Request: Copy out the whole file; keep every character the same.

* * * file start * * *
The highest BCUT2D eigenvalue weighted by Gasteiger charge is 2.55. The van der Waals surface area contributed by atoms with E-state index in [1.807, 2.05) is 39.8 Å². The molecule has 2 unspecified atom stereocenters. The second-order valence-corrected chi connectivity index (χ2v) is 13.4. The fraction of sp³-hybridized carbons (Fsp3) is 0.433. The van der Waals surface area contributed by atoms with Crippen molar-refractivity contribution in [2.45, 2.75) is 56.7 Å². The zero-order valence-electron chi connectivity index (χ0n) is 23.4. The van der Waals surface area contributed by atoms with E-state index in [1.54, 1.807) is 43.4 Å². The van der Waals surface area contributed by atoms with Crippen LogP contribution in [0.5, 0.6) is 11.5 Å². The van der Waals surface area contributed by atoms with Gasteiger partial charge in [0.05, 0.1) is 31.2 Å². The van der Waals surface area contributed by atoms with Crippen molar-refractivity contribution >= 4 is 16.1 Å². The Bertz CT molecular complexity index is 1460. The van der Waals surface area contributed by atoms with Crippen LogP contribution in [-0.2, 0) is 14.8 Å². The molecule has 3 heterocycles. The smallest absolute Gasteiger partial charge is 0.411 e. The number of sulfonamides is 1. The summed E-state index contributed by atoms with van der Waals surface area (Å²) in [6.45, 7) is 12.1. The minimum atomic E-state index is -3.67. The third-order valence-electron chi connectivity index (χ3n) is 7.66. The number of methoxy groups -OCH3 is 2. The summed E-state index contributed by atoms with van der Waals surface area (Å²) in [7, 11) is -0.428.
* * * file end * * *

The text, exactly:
The highest BCUT2D eigenvalue weighted by Gasteiger charge is 2.55. The van der Waals surface area contributed by atoms with E-state index in [1.807, 2.05) is 39.8 Å². The molecule has 2 unspecified atom stereocenters. The second-order valence-corrected chi connectivity index (χ2v) is 13.4. The fraction of sp³-hybridized carbons (Fsp3) is 0.433. The van der Waals surface area contributed by atoms with Crippen molar-refractivity contribution in [2.45, 2.75) is 56.7 Å². The zero-order valence-electron chi connectivity index (χ0n) is 23.4. The van der Waals surface area contributed by atoms with E-state index in [1.54, 1.807) is 43.4 Å². The van der Waals surface area contributed by atoms with Crippen LogP contribution in [0.5, 0.6) is 11.5 Å². The van der Waals surface area contributed by atoms with Gasteiger partial charge in [0.05, 0.1) is 31.2 Å². The van der Waals surface area contributed by atoms with Crippen molar-refractivity contribution >= 4 is 16.1 Å². The Bertz CT molecular complexity index is 1460. The van der Waals surface area contributed by atoms with Crippen LogP contribution in [-0.2, 0) is 14.8 Å². The molecule has 3 heterocycles. The smallest absolute Gasteiger partial charge is 0.411 e. The number of sulfonamides is 1. The summed E-state index contributed by atoms with van der Waals surface area (Å²) in [6.45, 7) is 12.1. The minimum atomic E-state index is -3.67. The third-order valence-electron chi connectivity index (χ3n) is 7.66. The number of methoxy groups -OCH3 is 2. The summed E-state index contributed by atoms with van der Waals surface area (Å²) in [7, 11) is -0.428.